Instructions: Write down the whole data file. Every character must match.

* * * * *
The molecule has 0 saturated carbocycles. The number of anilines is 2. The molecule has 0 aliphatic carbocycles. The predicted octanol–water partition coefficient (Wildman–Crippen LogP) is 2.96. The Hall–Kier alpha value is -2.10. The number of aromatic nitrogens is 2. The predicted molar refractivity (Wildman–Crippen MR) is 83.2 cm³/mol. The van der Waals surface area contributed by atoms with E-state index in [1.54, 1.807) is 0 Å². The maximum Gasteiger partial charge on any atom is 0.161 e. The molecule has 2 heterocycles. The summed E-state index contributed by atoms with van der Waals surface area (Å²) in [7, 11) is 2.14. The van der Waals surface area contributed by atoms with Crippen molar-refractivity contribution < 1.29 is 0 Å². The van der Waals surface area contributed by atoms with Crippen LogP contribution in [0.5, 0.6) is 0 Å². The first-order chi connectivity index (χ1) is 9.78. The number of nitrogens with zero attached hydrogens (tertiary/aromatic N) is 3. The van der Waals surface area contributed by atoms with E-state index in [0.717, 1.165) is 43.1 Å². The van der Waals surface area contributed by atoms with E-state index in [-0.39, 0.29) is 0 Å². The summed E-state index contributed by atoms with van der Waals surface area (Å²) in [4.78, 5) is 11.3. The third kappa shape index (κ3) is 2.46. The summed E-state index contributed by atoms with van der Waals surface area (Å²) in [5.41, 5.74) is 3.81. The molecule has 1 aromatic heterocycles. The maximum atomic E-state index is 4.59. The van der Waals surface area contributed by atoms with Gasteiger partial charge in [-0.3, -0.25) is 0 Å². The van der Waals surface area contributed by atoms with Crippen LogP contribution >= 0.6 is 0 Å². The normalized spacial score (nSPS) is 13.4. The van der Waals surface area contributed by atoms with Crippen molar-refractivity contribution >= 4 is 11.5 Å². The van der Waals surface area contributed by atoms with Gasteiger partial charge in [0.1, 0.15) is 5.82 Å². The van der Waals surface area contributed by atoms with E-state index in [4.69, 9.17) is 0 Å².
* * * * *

The molecule has 0 saturated carbocycles. The number of anilines is 2. The molecule has 0 aliphatic carbocycles. The predicted octanol–water partition coefficient (Wildman–Crippen LogP) is 2.96. The Hall–Kier alpha value is -2.10. The number of aromatic nitrogens is 2. The predicted molar refractivity (Wildman–Crippen MR) is 83.2 cm³/mol. The van der Waals surface area contributed by atoms with E-state index in [1.54, 1.807) is 0 Å². The maximum Gasteiger partial charge on any atom is 0.161 e. The molecule has 2 heterocycles. The summed E-state index contributed by atoms with van der Waals surface area (Å²) in [7, 11) is 2.14. The van der Waals surface area contributed by atoms with Crippen molar-refractivity contribution < 1.29 is 0 Å². The van der Waals surface area contributed by atoms with Crippen LogP contribution in [0.5, 0.6) is 0 Å². The first-order chi connectivity index (χ1) is 9.78. The number of nitrogens with zero attached hydrogens (tertiary/aromatic N) is 3. The van der Waals surface area contributed by atoms with E-state index in [0.717, 1.165) is 43.1 Å². The van der Waals surface area contributed by atoms with E-state index in [-0.39, 0.29) is 0 Å². The summed E-state index contributed by atoms with van der Waals surface area (Å²) in [4.78, 5) is 11.3. The third kappa shape index (κ3) is 2.46. The summed E-state index contributed by atoms with van der Waals surface area (Å²) in [5.41, 5.74) is 3.81. The molecule has 1 aromatic heterocycles. The maximum atomic E-state index is 4.59. The van der Waals surface area contributed by atoms with Gasteiger partial charge in [-0.3, -0.25) is 0 Å². The van der Waals surface area contributed by atoms with Crippen LogP contribution >= 0.6 is 0 Å². The normalized spacial score (nSPS) is 13.4. The van der Waals surface area contributed by atoms with Crippen molar-refractivity contribution >= 4 is 11.5 Å². The van der Waals surface area contributed by atoms with Gasteiger partial charge in [0.1, 0.15) is 5.82 Å². The van der Waals surface area contributed by atoms with E-state index in [4.69, 9.17) is 0 Å².